Easter Monday saw fish back on the menu for a relaxed Bank Holiday lunch – Salmon roasted in a soy, honey and ginger marinade, with a crunchy little Asian-style sweet and sour salad. Finally, the Yealands Estate PGR came into its own;  this exotic blend mingles the fresh acidity of Riesling, with the richer, peachy Pinot Gris, and is topped off with a dollop of scented, voluptuous Gewurztraminer – the result is a delightfully lively, spiced, yet fresh, aromatic white, with flavours of apricot, nutmeg and ginger.  A wine of different components, yet balance – just like the fish and the salad, which combined sweetness, spice, saltiness, and lots of different textures, from the creamy richness of the salmon, to the crunch of the salad.

    Food and wine matching shouldn’t be taken too seriously – but getting the right match definitely makes a difference; what’s more it’s fun to do, and provokes great conversation. Next time you have guests, be bold, try something out of the ordinary, buy a few bottles of different styles, and work out your own best matches. I never cease to learn!

    By Angela Mount

  • Alan's Wine of the Week: Carrick Unravelled Pinot Noir

    "One of my favourite Pinot Noirs, made by Carrick in Central Otago’s Bannockburn sub-region. Here the reds are juicy yet complex, helped along by the cool climate of this beautiful winemaking area. This is a Burgundian style Pinot at Kiwi prices, full of red berry and black cherry aromas and hints of spice. Try this in the sunshine, with an al fresco lunch of roast duck, chicken or charcuterie."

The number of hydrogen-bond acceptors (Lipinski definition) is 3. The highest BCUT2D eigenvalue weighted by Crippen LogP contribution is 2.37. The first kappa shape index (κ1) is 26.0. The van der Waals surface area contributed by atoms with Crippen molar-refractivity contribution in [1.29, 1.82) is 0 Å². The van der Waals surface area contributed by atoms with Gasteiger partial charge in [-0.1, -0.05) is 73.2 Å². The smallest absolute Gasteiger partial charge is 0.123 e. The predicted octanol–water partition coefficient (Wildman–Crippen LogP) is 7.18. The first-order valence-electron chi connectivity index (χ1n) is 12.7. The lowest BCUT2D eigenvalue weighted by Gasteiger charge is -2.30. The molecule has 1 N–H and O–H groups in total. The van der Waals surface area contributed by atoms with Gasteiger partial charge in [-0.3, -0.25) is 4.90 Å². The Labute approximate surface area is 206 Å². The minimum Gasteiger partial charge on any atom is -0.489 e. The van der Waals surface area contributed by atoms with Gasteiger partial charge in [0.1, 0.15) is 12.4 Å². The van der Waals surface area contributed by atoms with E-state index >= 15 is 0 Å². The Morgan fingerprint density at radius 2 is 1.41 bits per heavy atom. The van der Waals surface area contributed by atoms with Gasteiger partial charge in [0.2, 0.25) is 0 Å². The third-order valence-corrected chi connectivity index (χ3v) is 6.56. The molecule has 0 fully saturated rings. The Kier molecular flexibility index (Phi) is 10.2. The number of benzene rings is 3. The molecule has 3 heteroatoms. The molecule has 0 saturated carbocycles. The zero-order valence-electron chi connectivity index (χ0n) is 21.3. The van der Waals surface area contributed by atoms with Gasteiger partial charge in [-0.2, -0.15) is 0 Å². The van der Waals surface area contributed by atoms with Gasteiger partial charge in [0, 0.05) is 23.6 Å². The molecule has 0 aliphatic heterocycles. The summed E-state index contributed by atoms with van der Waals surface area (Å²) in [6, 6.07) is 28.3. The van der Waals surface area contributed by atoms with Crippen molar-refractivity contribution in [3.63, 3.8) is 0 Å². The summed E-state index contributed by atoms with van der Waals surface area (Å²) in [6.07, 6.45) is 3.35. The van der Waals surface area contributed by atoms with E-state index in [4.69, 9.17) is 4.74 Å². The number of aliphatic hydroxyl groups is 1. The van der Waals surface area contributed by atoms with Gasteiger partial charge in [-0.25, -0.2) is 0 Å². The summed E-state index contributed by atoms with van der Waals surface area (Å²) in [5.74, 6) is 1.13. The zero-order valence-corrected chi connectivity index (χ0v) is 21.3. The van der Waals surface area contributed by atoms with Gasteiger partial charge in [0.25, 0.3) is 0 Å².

Carrick, Unravelled Pinot Noir, Central Otago 2012

    Was £15.95  Now £14.04

    Prices above are valid from 01.04.15 to 30.04.15

    Free delivery over £100 | 5% off 6 bottles | 10% off 12 bottles

  • Central Otago - The Glittering Gem

    By Angela Mount

    What’s the most Southerly wine producing region in the world? Well, that would be New Zealand’s Central Otago, nestled way down south, in the spectacular beauty of the country’s South Island - a mind-blowing contrast of snow-capped mountains, glittering lakes, wild forests, craggy hills, and wind-stormed oceans.

    This dramatic landscape and climate - short, intense summers; harsh, frosty winters; and the lowest rainfall in the country - has helped bring some truly world class wines to the world. It’s the dream home for Pinot Noir, Sauvignon blanc and Riesling, which all crave cool, European-like conditions. 

    With its now stellar fame and reputation, it’s hard to believe that the first commercial bottlings in Central Otago only happened in 1987, less than 30 years ago. Their rise to fame has been nothing short of spectacular.

    New Zealand is a country, or rather two islands, which are multifaceted, jaw-droppingly beautiful, and home to a fiercely proud and ambitious nation of people. There’s far more to New Zealand wines than Sauvignon Blanc and Marlborough.

    We know about the heritage and history of centuries of winemaking from France and Italy, so it’s sometimes difficult to comprehend that wines from New Zealand only really began to be made seriously in the 1970s.  The speed of the world’s discovery of the magical quality of this country’s wines has been phenomenal.